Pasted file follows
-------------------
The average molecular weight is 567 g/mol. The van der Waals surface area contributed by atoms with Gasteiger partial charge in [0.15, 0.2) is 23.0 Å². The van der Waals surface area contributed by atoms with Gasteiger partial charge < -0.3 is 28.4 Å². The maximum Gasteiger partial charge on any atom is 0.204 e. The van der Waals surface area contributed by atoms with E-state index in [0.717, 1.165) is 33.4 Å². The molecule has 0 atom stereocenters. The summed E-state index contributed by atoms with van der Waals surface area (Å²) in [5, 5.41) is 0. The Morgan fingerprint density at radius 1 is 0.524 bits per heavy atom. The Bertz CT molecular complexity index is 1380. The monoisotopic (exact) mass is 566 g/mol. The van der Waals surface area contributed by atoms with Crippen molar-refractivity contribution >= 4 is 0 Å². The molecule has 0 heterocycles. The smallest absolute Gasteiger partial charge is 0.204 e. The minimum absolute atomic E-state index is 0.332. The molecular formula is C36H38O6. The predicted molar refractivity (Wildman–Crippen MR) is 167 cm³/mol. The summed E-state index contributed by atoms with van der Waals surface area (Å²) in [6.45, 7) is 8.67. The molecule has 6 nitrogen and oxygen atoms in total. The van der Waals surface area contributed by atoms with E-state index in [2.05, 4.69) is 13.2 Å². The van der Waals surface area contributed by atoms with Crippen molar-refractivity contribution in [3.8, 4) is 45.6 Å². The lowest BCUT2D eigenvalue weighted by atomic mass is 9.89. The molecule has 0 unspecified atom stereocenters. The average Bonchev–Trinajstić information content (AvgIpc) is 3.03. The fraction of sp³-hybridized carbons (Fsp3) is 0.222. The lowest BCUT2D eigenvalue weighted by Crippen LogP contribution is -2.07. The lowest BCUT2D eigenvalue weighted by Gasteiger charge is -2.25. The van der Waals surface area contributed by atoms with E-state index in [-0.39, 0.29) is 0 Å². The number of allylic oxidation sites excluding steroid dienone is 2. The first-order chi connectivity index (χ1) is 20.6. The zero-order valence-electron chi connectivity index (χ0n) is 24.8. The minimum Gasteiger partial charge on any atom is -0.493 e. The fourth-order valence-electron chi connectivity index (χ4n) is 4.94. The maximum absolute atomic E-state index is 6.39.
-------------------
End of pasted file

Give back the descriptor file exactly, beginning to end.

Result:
The average molecular weight is 567 g/mol. The van der Waals surface area contributed by atoms with Gasteiger partial charge in [0.15, 0.2) is 23.0 Å². The van der Waals surface area contributed by atoms with Gasteiger partial charge < -0.3 is 28.4 Å². The maximum Gasteiger partial charge on any atom is 0.204 e. The van der Waals surface area contributed by atoms with E-state index in [0.717, 1.165) is 33.4 Å². The molecule has 0 atom stereocenters. The summed E-state index contributed by atoms with van der Waals surface area (Å²) in [5, 5.41) is 0. The Morgan fingerprint density at radius 1 is 0.524 bits per heavy atom. The Bertz CT molecular complexity index is 1380. The monoisotopic (exact) mass is 566 g/mol. The van der Waals surface area contributed by atoms with Crippen molar-refractivity contribution >= 4 is 0 Å². The molecule has 0 heterocycles. The smallest absolute Gasteiger partial charge is 0.204 e. The minimum absolute atomic E-state index is 0.332. The molecular formula is C36H38O6. The predicted molar refractivity (Wildman–Crippen MR) is 167 cm³/mol. The summed E-state index contributed by atoms with van der Waals surface area (Å²) in [6.45, 7) is 8.67. The molecule has 6 nitrogen and oxygen atoms in total. The van der Waals surface area contributed by atoms with E-state index in [2.05, 4.69) is 13.2 Å². The van der Waals surface area contributed by atoms with Crippen molar-refractivity contribution in [3.8, 4) is 45.6 Å². The lowest BCUT2D eigenvalue weighted by atomic mass is 9.89. The molecule has 0 unspecified atom stereocenters. The average Bonchev–Trinajstić information content (AvgIpc) is 3.03. The fraction of sp³-hybridized carbons (Fsp3) is 0.222. The lowest BCUT2D eigenvalue weighted by Crippen LogP contribution is -2.07. The lowest BCUT2D eigenvalue weighted by Gasteiger charge is -2.25. The van der Waals surface area contributed by atoms with E-state index in [-0.39, 0.29) is 0 Å². The number of allylic oxidation sites excluding steroid dienone is 2. The first-order chi connectivity index (χ1) is 20.6. The zero-order valence-electron chi connectivity index (χ0n) is 24.8. The minimum Gasteiger partial charge on any atom is -0.493 e. The fourth-order valence-electron chi connectivity index (χ4n) is 4.94. The maximum absolute atomic E-state index is 6.39.